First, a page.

5. Love this Tim! Always believed in you. We knew you could make it with your determination , talent and wisdom. You always had that way, knowing what you wanted and going for it. even with struggles along the way. You didn’t give up. NJ was a great experience for you kids. I smile when I read about the basketball court (Opie) , the broken nose, the Love you had to play! (The fear I had of you making it back home… Before! dark! How those big college guys would choose you. I think of that little boy, and man, how I miss him. But, You have become a successful young artist. A young man we are so proud of. To read your blogs give me insight into things in your thoughts. I look forward to the next one , my son…


  6. My mom’s been in Heaven since 1992, but one of my strongest, fondest memories of my time with her was her saying (of me and my siblings), “God has has blessed you kids with brilliant minds; you can be anything you want to be.” When she said that I was just a child, and now I’m over 50; yet I never forgot those words of truth (ONLY truth encourages). Now I am living MY hearts desire (in ministry), empowered by the same love and strength that generated my mother’s encouragements to me.

    God bless you, Tim; we pray for you and your fragrant heart regularly.


  7. Tim, I see this everyday at school. Now I work with first graders and their thoughts change each day but when they tell me they want to be a Vet for awhile and then after they do that for awhile be an explorer I say great! Go for it! Your dreams and goals are yours and yours to pursue. I so totally agree with this blog. So proud of you, my sons and all my nieces and nephews.


    1. I always get the greatest feeling seeing kids and people from around Washburn achieving things and working hard to achieve things that are more difficult for people from small towns to do. Just starting a business in the area is difficult because we don’t have the population to support it like someone in a city does. So the creativity it takes to run a business around here is important. I love seeing Ethan create his own works of art and sell them around the country.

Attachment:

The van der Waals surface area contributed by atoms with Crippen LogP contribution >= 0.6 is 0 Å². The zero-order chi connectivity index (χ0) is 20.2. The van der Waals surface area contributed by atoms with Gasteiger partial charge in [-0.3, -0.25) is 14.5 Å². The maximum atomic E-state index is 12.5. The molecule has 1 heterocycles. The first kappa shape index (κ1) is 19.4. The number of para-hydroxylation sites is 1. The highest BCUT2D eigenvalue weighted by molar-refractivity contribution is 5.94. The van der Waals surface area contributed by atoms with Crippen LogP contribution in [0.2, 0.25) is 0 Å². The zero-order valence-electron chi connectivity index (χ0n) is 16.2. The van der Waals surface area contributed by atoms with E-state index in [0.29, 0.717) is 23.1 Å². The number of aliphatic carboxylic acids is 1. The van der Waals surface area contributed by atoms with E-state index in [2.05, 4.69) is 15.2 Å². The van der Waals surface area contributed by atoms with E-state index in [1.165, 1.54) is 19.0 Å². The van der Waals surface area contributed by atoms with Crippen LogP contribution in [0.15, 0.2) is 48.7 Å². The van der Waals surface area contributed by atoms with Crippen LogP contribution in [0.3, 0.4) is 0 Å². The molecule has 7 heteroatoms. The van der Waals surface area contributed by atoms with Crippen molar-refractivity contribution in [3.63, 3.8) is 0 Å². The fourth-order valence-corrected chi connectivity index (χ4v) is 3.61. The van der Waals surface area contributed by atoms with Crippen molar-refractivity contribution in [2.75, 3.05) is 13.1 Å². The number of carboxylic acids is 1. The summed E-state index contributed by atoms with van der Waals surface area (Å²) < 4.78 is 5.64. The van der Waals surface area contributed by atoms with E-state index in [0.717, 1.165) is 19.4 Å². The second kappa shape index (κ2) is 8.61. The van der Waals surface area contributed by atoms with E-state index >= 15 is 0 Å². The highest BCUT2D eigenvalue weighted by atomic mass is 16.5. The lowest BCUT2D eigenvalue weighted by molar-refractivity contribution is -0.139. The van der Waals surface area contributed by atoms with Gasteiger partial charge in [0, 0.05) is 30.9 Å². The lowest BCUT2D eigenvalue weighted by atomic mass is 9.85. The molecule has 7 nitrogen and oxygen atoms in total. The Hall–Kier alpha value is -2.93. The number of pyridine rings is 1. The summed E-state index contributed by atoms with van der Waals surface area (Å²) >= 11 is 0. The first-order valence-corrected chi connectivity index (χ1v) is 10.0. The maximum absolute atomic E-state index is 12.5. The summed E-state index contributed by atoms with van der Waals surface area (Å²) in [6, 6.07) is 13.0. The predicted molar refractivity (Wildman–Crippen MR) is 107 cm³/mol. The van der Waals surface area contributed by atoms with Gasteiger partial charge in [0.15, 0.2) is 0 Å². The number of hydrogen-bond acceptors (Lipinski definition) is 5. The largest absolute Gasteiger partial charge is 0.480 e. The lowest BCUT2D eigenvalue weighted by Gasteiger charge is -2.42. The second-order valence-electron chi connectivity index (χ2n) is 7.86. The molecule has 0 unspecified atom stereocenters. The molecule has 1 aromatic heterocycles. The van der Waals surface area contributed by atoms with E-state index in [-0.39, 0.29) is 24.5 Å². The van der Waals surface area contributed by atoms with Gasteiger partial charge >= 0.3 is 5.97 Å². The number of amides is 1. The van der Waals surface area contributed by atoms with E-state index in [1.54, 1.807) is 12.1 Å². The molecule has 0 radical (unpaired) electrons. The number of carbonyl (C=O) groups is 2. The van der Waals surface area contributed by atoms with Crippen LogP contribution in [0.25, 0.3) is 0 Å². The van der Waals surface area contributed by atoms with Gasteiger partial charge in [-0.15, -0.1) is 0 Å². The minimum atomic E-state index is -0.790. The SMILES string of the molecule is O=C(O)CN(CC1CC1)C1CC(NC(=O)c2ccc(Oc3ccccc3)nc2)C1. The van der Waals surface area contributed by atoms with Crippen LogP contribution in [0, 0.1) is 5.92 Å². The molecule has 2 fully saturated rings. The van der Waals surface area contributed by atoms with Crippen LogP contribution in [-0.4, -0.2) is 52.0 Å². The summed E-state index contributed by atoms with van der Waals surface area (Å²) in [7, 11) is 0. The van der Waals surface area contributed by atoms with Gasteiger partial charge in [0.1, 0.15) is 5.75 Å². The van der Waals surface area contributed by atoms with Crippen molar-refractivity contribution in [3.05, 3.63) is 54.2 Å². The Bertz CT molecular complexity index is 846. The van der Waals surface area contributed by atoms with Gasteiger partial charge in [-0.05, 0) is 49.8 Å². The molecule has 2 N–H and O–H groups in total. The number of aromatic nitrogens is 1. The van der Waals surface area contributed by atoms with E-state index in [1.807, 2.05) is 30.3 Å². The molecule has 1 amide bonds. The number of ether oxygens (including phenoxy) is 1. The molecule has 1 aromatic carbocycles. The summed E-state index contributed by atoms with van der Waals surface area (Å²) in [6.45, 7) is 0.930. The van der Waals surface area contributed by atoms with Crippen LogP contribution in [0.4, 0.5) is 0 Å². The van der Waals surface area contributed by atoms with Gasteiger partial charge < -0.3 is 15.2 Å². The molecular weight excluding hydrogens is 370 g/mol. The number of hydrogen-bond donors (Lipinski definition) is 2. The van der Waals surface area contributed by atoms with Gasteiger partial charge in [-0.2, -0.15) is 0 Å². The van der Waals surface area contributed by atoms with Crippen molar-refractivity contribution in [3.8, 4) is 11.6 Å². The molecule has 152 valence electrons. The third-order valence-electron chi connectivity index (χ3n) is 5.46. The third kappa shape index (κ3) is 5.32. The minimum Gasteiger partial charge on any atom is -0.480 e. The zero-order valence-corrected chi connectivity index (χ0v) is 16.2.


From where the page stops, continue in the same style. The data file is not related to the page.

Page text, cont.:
8. Having someone that believes in you when you want to cross an ocean makes it so much easier to lose sight of the shore and press on. I don’t respond often to your posts/blog but rest assured I am always watching. You have inspired me on my art journey ever since I found out that a fellow Mainiac was such a good artist. I have a very large print in my studio of yours that speaks to me every time I sit down to paint.
    JC White


  9. I enjoy reading what is going on in your head day to day. This story touches home for me in two ways: 1. I am from Jersey having to move to WV in a small town pop. 7,000-ish were I graduated h.s. Then immediately left to join the Navy. There I knew there I would get all the support I desperately craved for working so hard. I lived on a 56 acre farm with live stock and huge gardens. So hard work was just what you had to do, with no thanks. 2. My husband from a small unincorporated town devoted every spare moment to basketball marking practice time on a calendar. He showed this to his coach and became the best scoring defense on his team. So good in fact that he scored 32 points in one game and got benched because they thought he was using drugs. He could have made it to the NBA on a college scholorship but decided he wanted to join the Navy because he didn’t have that encouragement from the right people to push on. He too still plays b-ball a lot and have a hoop cemented in the ground next to our drive way. So I’m glad you had the right encouragement to believe that what ever you think you can do, you can.


  10. Mike tells me that the score was 38, and the reason (now) is being benched for scoring too much. A ball hog. He said HE thought that the coach thought he was on drugs. Now the truth is told after 30 yrs. Pardon my error, lol. I guess every point counts. Next time you’re in VA Beach area come by and play.


  11. Wonderful post! I’m rarely speechless lol, but you said it all so perfectly. I’ve had moments/people like that in my life and they still keep me going so many years later when it feels like it’s too hard and I want to give up. I don’t think most understand how much impact the smallest encouragement (or sadly, discouragement… spoken or not) can have. Imagine what the world would be like if it wasn’t such a rarity. Or even if some just kept the latter to themselves lol. : ) Heather